The Indianapolis-based Lumina Foundation has announced grants totaling more than $1.6 million to help improve the atmosphere around race on college campuses.
Nineteen colleges and universities will receive grants ranging from $25,000 to $50,000 through the Fund for Racial Justice and Equity, a partnership launched with Rockefeller Philanthropy Advisors in the wake of last year's racial violence on the campus of the University of Virginia. A total of $625,000 in grants will support efforts to give students a voice in shaping changes to their college experience, with the goal of helping to eliminate unfair and unequal educational outcomes, especially among African-American, Latinx, and Native American students.
Grant recipients include Bard College, in Annandale-on-Hudson, New York, which will use its grant to engage faculty, students, artists, and other community partners in the creation of public art, signage, monuments, and other forms of expression that celebrate previously suppressed local histories; Haverford College, outside of Philadelphia, which will work to integrate racial justice into instruction by creating a teaching and learning institute; Iḷisaġvik College, in Barrow, Alaska, which, in partnership with the First Alaskans Initiative, will launch an extended discussion of Native Alaskan culture that can be used to develop measures of cultural understanding and shape updates to the school's curriculum; and Skagit Valley College, in Mount Vernon, Washington, which will promote Latinx student success through an Educational Justice Conference, a Racial Justice and Equity Summer Institute for high school students, and the implementation of racially just teaching practices.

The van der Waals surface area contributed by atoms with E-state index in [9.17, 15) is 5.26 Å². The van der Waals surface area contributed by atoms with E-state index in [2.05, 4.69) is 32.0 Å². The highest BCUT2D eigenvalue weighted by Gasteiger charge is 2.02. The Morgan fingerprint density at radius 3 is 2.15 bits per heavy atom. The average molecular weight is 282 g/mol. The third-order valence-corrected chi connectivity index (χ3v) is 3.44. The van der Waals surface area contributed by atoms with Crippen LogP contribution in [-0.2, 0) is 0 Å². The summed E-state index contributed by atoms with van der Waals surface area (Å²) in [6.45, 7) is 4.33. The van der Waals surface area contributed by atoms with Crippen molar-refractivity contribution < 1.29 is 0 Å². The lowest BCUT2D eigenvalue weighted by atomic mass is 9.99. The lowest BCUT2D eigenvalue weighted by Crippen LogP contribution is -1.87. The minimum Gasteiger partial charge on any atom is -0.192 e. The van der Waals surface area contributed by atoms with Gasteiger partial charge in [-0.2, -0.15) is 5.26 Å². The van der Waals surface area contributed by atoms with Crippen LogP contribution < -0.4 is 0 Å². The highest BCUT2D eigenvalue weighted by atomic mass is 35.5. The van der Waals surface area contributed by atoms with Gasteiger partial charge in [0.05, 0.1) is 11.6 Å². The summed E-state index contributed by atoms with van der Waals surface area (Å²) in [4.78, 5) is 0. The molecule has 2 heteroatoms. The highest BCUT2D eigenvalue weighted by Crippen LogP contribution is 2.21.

In addition, Lumina awarded $1 million to Rockefeller Philanthropy Advisors in support of the Race and Equity Center at the University of Southern California, which brings together professors studying racial inequities, immigration, and related issues. The grant will support the establishment of equity institutes on ten college campuses, as well as the National Assessment of Collegiate Campus Climates, a quantitative annual survey of hundreds of colleges and universities that gauges students' feelings of inclusion and the overall racial climate on campus.
"As a philanthropic leader, Lumina shares a deep passion and concern about the nation's racial climate, especially on college campuses," said Lumina president and CEO Jamie Merisotis. "These campuses have shown a willingness and capacity to address racial disparities at a systemic level. They recognize that achieving equitable results is about more than promoting diversity — it's about whether the institution fosters a climate in which every student feels welcome and has the same opportunity to earn a degree or certificate of value, regardless of race or ethnicity."
(Photo credit: Iḷisaġvik College)